Why Jammies ARE a Commitment…

Although I’m single, I empathize with my married mommy friends. Often, they’ll get invited somewhere and have to turn down the invitation because of a parent-teacher meeting, a soccer game, a play date or simply because their child is sick.

All valid reasons, all completely acceptable to me.

They feel bad about it, they sometimes say they wish they had the freedom to do what they wanted, but they take comfort in knowing they are good parents and their children will one day appreciate what they do for them. (I’m paraphrasing here.)

Children, and family, are a good excuse. So are weddings, funerals, class field trips, church bake sales, and having to bake a thousand cupcakes for the church bake sale.

As a single person, I’m rarely that lucky.

What I mean is, my previous commitments rarely sound like a good reason to pass up on something, anything, that a friend asks me to do.

For some reason, saying “I can’t because I’m going grocery shopping,” or, even worse, “Sorry, I’m working on my novel outline,” usually comes across as a cop-out.

I’m getting ready to write a novel-in- a-month in just a couple of weeks, participating in National Novel Writing Month. I did it last year (yes! I wrote a book that is languishing in a pile in my closet) after deciding at the last minute to do it; I wrote on the fly, picking a topic on November 1st and just writing whatever came into my mind every day until I finished.

This year, I’m planning ahead: picking a plot, writing an outline, fleshing out the characters and scenes ahead of time.

Unfortunately, the only time I have to do this is at night and on the weekends. And even I know that telling a friend, “I can’t because I’m working on my novel,” is less than convincing.

The fact is, I usually feel the need to schedule “me” time. I put aside time to write, to grocery-shop, to work out, to wear my pajamas. On Friday nights I get excited about spending a day doing house chores, trying out some recipes I’ve been tearing out of magazines, then watching “Saturday Night Live.”  Yes, that’s right. I plan ahead for “Jammie Sundays,” when I stay unshowered and undressed from sun-up to sun-down.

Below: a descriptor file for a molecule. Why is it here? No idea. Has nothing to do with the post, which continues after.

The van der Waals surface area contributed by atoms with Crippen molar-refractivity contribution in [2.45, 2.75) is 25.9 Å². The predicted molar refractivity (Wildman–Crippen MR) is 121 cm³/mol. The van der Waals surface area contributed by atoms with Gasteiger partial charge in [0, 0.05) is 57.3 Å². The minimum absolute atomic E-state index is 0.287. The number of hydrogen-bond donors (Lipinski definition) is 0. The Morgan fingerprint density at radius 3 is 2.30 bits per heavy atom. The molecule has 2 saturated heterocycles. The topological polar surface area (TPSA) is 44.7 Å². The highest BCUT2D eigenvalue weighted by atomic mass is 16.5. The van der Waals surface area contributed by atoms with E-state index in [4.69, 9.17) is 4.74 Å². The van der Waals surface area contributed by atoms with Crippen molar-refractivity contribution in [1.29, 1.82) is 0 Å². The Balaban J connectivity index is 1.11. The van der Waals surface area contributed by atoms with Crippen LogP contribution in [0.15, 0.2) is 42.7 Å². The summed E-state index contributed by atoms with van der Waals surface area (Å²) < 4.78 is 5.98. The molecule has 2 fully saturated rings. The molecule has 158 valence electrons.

So when I plan to spend an entire Saturday writing my novel outline, and a friend calls to get together, I feel guilty saying no. I think that telling them, “I can’t; I have another commitment—I’m writing,” sounds weak and fake.

What is a good enough reason to say no?

I realize that some of you are (sarcastically) thinking, “Oh, poor single person, not enough ‘me’ time,” but there are a couple of things to remember here.

First, I have no back-up. I live alone, so anything that has to be done to maintain this house has to be done by me—there is no one to ask to help or to cover for me.

More importantly, I’ve made the decision to be single and to not have children. I did this because I wanted to have time for writing and other creative and social pursuits. The difference is, making sacrifices to do something for family or children is considered noble, while making time for personal interests when single is considered selfish.

I respect and admire the women I know who are keeping households and raising children and often working full-time. I bow down to them because I couldn’t do what they’re doing.

But I want everyone to understand that saying no to stay home and write a book is a valid excuse.

And yes, Jammie Sunday is a real commitment to myself that can’t be broken.

This entry was posted in Excuses, NaNoWriMo, Single Life, Writing and tagged , , , , , . Bookmark the permalink.

6 Responses to Why Jammies ARE a Commitment…

  1. Geri says:

    FINALLY!! Somebody that can put down in writing what crosses THIS single gal’s mind too! Thank you.

  2. Catana says:

    As long as writing your novel is “less than convincing” or a “copout,” in your own mind, then it will be in your friends’ minds also. You’re doing something that you have no faith in or consider of very little value. Either your writing is important to you, or it isn’t. If it’s important, then make that clear to everyone else and let them deal with it in whatever way suits them. You don’t owe anyone excuses, either for your writing or your lifestyle choice. Society isn’t changed by those who meekly go along with its demands, but by those who forge their own path.

    • And that’s exactly the point of my post–you put it so succinctly. It takes awhile for any of us to realize that our passions should be a priority and that we can put them before other aspects of our lives. Since I’ve started this blog, writing daily has become a goal for me, and I will rearrange my schedule to make sure it happens (although at the moment my workout schedules are suffering because of if!). As for my NaNo novel, I have blocked out this entire weekend to finish the outline and character synopses, and have told friends that when asked about getting together. These are the kinds of things we often have to evolve to as we get older and our lives change.

  3. Catana says:

    Good for you! Hold on to your determination to keep at it. My own feeling is that friends and family need to respect something that’s important to me. If they can’t respect it, they can at least learn to live with it.

  4. Fadra says:

    Ah yes. Time to do nothing. My husband actually doesn’t even get this one. When he comes home from work, he wants to spend time together talking. Who can blame him? As for me? I need my quiet time. A little personal space. But I’m also one of those that doesn’t answer the phone if I don’t feel like talking.

    I *do* sometimes have a hard time saying no to different events because I don’t want to hurt someone’s feelings. It’s a blessing and a curse to be such a softie, I guess.

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